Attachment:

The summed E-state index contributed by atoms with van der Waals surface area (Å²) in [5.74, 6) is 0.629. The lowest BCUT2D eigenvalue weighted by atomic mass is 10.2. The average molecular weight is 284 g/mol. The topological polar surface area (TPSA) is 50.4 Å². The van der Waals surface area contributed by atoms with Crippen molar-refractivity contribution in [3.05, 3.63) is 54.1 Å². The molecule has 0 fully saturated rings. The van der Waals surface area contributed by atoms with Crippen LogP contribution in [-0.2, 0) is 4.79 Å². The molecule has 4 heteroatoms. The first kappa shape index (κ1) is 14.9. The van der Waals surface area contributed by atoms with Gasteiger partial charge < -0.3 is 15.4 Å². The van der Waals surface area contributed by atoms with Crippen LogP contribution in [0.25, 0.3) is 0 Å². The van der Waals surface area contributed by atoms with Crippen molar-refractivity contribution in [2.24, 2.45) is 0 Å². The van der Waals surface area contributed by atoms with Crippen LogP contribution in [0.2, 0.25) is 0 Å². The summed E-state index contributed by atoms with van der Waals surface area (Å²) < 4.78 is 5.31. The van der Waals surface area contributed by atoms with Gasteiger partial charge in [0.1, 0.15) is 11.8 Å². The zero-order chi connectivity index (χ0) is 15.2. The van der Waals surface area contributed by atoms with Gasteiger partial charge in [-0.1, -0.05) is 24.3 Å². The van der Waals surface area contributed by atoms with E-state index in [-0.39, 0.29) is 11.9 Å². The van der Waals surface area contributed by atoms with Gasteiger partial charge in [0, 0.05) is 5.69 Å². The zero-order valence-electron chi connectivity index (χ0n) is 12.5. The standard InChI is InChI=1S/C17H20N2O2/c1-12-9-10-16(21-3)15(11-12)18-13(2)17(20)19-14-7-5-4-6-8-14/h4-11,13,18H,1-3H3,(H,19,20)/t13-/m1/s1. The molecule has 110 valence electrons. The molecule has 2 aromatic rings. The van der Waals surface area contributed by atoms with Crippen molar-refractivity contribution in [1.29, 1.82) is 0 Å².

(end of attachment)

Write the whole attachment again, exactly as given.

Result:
The summed E-state index contributed by atoms with van der Waals surface area (Å²) in [5.74, 6) is 0.629. The lowest BCUT2D eigenvalue weighted by atomic mass is 10.2. The average molecular weight is 284 g/mol. The topological polar surface area (TPSA) is 50.4 Å². The van der Waals surface area contributed by atoms with Crippen molar-refractivity contribution in [3.05, 3.63) is 54.1 Å². The molecule has 0 fully saturated rings. The van der Waals surface area contributed by atoms with Crippen LogP contribution in [-0.2, 0) is 4.79 Å². The molecule has 4 heteroatoms. The first kappa shape index (κ1) is 14.9. The van der Waals surface area contributed by atoms with Gasteiger partial charge < -0.3 is 15.4 Å². The van der Waals surface area contributed by atoms with Crippen LogP contribution in [0.25, 0.3) is 0 Å². The van der Waals surface area contributed by atoms with Crippen molar-refractivity contribution in [2.24, 2.45) is 0 Å². The van der Waals surface area contributed by atoms with Crippen LogP contribution in [0.2, 0.25) is 0 Å². The summed E-state index contributed by atoms with van der Waals surface area (Å²) < 4.78 is 5.31. The van der Waals surface area contributed by atoms with Gasteiger partial charge in [0.1, 0.15) is 11.8 Å². The zero-order chi connectivity index (χ0) is 15.2. The van der Waals surface area contributed by atoms with Gasteiger partial charge in [-0.1, -0.05) is 24.3 Å². The van der Waals surface area contributed by atoms with E-state index in [-0.39, 0.29) is 11.9 Å². The van der Waals surface area contributed by atoms with Gasteiger partial charge in [0, 0.05) is 5.69 Å². The zero-order valence-electron chi connectivity index (χ0n) is 12.5. The standard InChI is InChI=1S/C17H20N2O2/c1-12-9-10-16(21-3)15(11-12)18-13(2)17(20)19-14-7-5-4-6-8-14/h4-11,13,18H,1-3H3,(H,19,20)/t13-/m1/s1. The molecule has 110 valence electrons. The molecule has 2 aromatic rings. The van der Waals surface area contributed by atoms with Crippen molar-refractivity contribution in [1.29, 1.82) is 0 Å².